Fort Lee’s Tea Bar Reopens More Than a Month After Sandy
The café and restaurant on Palisade Avenue had only been open under new ownership for about a month when the storm dramatically altered the owners’ plans for change.
The Tea Bar in Fort Lee opened under new ownership in September with innovative ideas for how to retain the best parts of the existing business while adding their own unique touches.
Less than a month later, Sandy hit, and the Lee family—Seung and Hyun Lee and their son and daughter Ryan and Kris—were forced to close because of severe damage to the building and the common space of the plaza at 1636 Palisade Ave.
It took nearly three weeks before scaffolding was put up and repair work began because of delays with the landlord, the borough and permit issues, and the family-owned and operated café wasn’t able to re-open until Dec. 1.
Now back in business but with repair work an ongoing process, it could be a while before the exterior of the Tea Bar looks the way the Lee family plans. But inside, they are finally up and running again with a new menu and plans to enhance and expand on what they currently offer.
“It has really interesting Korean food with various types of tea,” said Korean American Association of Fort Lee (KAAFL) vice president Kathy Lee. “It’s more like a café than a restaurant. Unless you come in and taste it, you don’t really know what they have to offer.”
Kris Lee said an entire wall of the building collapsed during the storm, and that her mother, father and brother weren’t able to get into the restaurant for more than a couple of minutes at a time to fully assess the damage.
“It was pretty bad,” she said, adding that aside from having to throw away all of the food items—except for teas—and ingredients, many of which were brought from Korea, there wasn’t a lot of damage to the restaurant’s interior, although the heating system is still being repaired.
The family used the lost month to work on the changes they wanted to implement, not the least of which was making adjustments to the menu. For example, they wanted to offer more Korean dishes “because my Mom is a great Korean cook,” according to Kris Lee.
“So we added about four Korean menu items, and we’ve been experimenting with more—what we want to add; what we want to take out,” she said. “I’m not saying that we didn’t really get frustrated, but at the same time, we just kept working on things. We just took it as a time that we could make changes and prepare for a grand opening.”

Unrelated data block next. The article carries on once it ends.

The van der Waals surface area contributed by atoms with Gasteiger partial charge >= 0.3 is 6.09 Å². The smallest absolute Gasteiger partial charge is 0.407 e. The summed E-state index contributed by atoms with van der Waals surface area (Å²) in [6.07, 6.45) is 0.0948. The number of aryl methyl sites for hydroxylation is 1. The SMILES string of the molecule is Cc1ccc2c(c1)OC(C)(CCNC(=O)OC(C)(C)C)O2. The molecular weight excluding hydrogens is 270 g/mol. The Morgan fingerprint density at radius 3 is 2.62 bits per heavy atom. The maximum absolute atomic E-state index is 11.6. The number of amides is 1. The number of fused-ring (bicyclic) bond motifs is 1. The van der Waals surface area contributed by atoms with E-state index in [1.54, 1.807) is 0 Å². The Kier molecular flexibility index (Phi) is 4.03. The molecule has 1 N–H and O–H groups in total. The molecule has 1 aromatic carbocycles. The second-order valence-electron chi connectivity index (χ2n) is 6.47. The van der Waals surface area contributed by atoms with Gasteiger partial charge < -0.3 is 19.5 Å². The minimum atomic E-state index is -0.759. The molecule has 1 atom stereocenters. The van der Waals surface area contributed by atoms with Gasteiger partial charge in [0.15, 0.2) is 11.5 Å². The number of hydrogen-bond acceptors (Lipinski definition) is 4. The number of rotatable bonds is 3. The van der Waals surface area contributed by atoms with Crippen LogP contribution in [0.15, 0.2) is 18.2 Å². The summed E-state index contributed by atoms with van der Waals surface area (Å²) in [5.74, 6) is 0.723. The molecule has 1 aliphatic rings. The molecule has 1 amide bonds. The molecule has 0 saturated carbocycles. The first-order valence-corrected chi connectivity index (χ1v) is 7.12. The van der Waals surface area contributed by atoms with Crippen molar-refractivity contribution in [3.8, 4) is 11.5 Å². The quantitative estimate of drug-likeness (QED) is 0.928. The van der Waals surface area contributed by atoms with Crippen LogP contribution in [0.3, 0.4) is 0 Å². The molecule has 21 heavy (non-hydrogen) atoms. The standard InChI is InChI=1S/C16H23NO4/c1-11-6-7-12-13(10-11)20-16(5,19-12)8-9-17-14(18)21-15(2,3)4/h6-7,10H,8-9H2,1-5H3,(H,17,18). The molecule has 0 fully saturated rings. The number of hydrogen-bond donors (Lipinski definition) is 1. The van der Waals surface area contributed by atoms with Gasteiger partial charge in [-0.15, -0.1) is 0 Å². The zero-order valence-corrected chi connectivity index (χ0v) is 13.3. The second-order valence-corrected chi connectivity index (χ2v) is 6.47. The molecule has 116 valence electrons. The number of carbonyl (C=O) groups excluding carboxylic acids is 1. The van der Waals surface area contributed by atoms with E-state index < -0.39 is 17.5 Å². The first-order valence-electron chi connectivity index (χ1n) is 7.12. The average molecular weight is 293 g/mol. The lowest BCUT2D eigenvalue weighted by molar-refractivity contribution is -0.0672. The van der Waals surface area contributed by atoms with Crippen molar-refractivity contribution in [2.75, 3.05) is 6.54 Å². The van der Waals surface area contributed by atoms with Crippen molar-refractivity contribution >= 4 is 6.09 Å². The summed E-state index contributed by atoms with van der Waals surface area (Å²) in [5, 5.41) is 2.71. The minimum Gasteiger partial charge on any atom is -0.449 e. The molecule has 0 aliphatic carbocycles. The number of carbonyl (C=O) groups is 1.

Kris and her brother Ryan, who also works at the restaurant, were largely responsible for choosing the new additions to the menu based on dishes their mother used to cook for them when they were kids.
“These are some of our all-time favorites,” Kris Lee said. “It’s like Mom’s secret recipes from the kitchen. We didn’t really change the concept because we loved that we are serving a lot of different teas here; not so many places specialize in teas. But we didn’t want to waste my Mom’s talents either.”
Kris’s and Ryan’s mother, Hyun Lee, does most of the cooking, while their father, Seung Lee, is an “expert in dumplings,” according to their daughter, and is also working on expanding the business to include high-end catering services, something the family has also been experimenting with but plans to scale up.
“One thing I’ve noticed is that a lot of Korean businesses here are catered toward Koreans, and there is enough of that; we don’t need any more of that,” said Kathy Lee of KAAFL. “But what I see is that there is no one place that caters to the American customers in the way that they would appreciate it and enjoy it. That’s really needed.”
At the café itself, however, customers can still select from the wide array of teas the Tea Bar was previously known for—all served with an hourglass-like timer that ensures proper steeping time of either three or five minutes, depending on the specific tea.
New dishes the Lee family has added to the “Korean fusion” menu or put their own unique spin on include Bulgogi Bibimbap, marinated beef over mixed rice served with hot pepper sauce; Asian Chicken Salad; homemade dumplings; Sweet Red Bean Soup, a seasonal dessert; and the K-Town Burger, essentially a cheeseburger but with the surprisingly tasty additions of kimchi and a fried egg.
A lot of the ingredients the family uses, particularly dried, well-preserved vegetables essential to many of their dishes, are brought in from Korea, which is something the Lees believe sets their menu apart from those of other restaurants, and Hyun Lee makes her own kimchi, “so it’s really like Mom’s kitchen,” according to her daughter.
“We brought everything here from Korea because we cannot get the same quality here,” Kris Lee said.
The interior of the restaurant hasn’t changed a lot since the family took over the business, but they did make changes to the decorations and artwork and brought in things like authentic Korean pottery and a wooden rack of handmade teacups from Korea.
The Tea Bar also has a live jazz band performing on the third Saturday of each month—the next live jazz performance is Saturday, Dec. 15 from 7:30 p.m. until closing time—which is something else they’re hoping to offer more often. Jazz acts or other musicians are invited to contact The Tea Bar if they’re interested in performing there.